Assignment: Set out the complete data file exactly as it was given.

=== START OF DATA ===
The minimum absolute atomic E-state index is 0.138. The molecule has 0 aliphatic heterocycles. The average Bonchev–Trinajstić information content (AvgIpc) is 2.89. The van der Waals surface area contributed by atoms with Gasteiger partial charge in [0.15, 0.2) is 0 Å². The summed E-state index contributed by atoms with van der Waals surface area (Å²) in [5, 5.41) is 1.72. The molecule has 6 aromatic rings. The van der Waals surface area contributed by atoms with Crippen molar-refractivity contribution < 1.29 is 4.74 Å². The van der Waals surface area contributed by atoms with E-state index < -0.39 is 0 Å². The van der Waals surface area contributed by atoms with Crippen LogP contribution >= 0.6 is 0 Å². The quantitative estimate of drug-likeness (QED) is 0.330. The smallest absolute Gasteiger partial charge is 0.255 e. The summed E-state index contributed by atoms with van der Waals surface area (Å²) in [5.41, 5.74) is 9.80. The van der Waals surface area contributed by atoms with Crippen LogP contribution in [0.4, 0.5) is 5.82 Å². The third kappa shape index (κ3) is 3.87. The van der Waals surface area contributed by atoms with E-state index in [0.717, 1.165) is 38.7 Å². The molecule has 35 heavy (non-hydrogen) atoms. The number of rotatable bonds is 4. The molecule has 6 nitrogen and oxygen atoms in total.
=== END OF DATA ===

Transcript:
The minimum absolute atomic E-state index is 0.138. The molecule has 0 aliphatic heterocycles. The average Bonchev–Trinajstić information content (AvgIpc) is 2.89. The van der Waals surface area contributed by atoms with Gasteiger partial charge in [0.15, 0.2) is 0 Å². The summed E-state index contributed by atoms with van der Waals surface area (Å²) in [5, 5.41) is 1.72. The molecule has 6 aromatic rings. The van der Waals surface area contributed by atoms with Crippen molar-refractivity contribution < 1.29 is 4.74 Å². The van der Waals surface area contributed by atoms with E-state index < -0.39 is 0 Å². The van der Waals surface area contributed by atoms with Crippen LogP contribution >= 0.6 is 0 Å². The quantitative estimate of drug-likeness (QED) is 0.330. The smallest absolute Gasteiger partial charge is 0.255 e. The summed E-state index contributed by atoms with van der Waals surface area (Å²) in [5.41, 5.74) is 9.80. The van der Waals surface area contributed by atoms with Crippen LogP contribution in [0.4, 0.5) is 5.82 Å². The third kappa shape index (κ3) is 3.87. The van der Waals surface area contributed by atoms with E-state index in [0.717, 1.165) is 38.7 Å². The molecule has 35 heavy (non-hydrogen) atoms. The number of rotatable bonds is 4. The molecule has 6 nitrogen and oxygen atoms in total.